With the race for three open seats on the San Clemente City Council approaching, the San Clemente Times has posed a series of four questions to all 12 candidates.
These past few weeks, we’ve published their responses—one per week—to give readers more insight before casting their votes by Nov. 8. The list of candidates is published according to the random alphabet drawn by the California Secretary of State.
Question 3: What steps do you believe the city should take toward addressing homelessness? Would you support the construction of a shelter or other supportive housing within/near San Clemente?
San Clemente, as a coastal community, has seen an increase in our homeless population. Who amongst us would choose to be homeless? While not true for all, many homeless individuals suffer from mental illness, behavioral disorders and substance-abuse issues that keep them from holding down jobs.
Our housing affordability crisis in California threatens to add to the growing number of people forced to live in cars or on the streets. These are human beings, and the challenges their homelessness presents require more than just aggressive enforcement.
As a nursing professional, I’m trained to care about the health and welfare of others. As a former Air Force captain, I believe in finding solutions that are strategic and creative, rather than reactive and ineffective.
I believe collaboration, cooperation and support at the local level, in partnership with the county and neighboring cities, are key to addressing this crisis. One of our most effective local partnerships is with FAM, a local faith-based nonprofit that provides crucial emergency assistance, including food and rental assistance, to thousands of low-income families, seniors, and veterans.
San Clemente and Camp Pendleton residents comprise 75% of FAM’s clients. It’s time to focus on real solutions that address our city’s homelessness crisis head-on with prevention and intervention strategies to keep families and individuals off the streets.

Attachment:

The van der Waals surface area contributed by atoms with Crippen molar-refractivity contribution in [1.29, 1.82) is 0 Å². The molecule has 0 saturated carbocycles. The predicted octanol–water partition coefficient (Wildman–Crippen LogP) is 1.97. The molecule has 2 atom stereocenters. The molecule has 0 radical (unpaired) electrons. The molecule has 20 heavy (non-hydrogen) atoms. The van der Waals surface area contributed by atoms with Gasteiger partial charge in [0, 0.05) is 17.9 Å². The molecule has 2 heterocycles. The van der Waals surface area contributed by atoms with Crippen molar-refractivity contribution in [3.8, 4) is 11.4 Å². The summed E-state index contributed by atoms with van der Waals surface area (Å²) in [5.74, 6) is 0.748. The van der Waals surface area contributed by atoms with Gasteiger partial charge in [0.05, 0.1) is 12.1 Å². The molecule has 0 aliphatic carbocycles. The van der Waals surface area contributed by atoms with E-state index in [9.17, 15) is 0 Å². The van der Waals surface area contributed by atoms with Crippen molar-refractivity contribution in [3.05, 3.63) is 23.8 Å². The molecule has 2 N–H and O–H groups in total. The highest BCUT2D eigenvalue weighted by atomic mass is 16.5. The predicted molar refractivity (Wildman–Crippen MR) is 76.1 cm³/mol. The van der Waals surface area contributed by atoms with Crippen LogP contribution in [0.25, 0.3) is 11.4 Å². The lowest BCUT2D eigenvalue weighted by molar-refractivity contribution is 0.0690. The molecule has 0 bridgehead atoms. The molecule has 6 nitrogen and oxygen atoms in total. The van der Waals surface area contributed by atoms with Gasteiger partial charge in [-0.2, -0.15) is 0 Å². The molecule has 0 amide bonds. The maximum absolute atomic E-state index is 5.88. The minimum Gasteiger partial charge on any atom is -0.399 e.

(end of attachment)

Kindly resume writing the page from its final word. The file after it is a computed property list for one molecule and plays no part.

Specific targeted approaches, including supportive housing and shelters, should be considered, evaluated and developed through community consensus. We have a full spectrum of economic levels in San Clemente. I want every person to feel seen, heard and served as best we can.
There’s no downside to working toward better solutions to homelessness.
Our parents, children and business owners have the right to feel safe when they go to the beach, to our parks, step out of their businesses or simply walk on our city streets, but because many chronic homeless suffer from drug addiction, alcoholism, and mental illness, the safety of our citizens is often threatened.
Addressing chronic homelessness requires that we provide for both the safety and security of our citizens and respond comprehensively to the needs of the homeless. I believe working toward the construction of a regional shelter located outside of San Clemente addresses both priorities.
We, as taxpayers, contribute a significant amount of tax dollars to the state, which, in turn, is directing those resources toward constructing “Care Courts” and regionally located homeless shelters that will offer the comprehensive services needed: medical care, drug and alcohol addiction treatment services, mental health services, and housing.
I support the state’s efforts to address homelessness on a regional basis. Regional homeless shelters, constructed with the tax dollars we paid to the state, can provide a full array of services. Given our limited local resources, a homeless shelter in San Clemente will fall woefully short of providing such services and only serve as a magnet, encouraging more homeless to come to our city.
We’ve seen time and again that cities with even larger homeless populations seize on such well-intentioned efforts to relocate their homeless populations.
In the case of temporary emergency situations, we should continue to support local organizations that provide a safety net so that families can weather transitions—for example, in cases of domestic violence.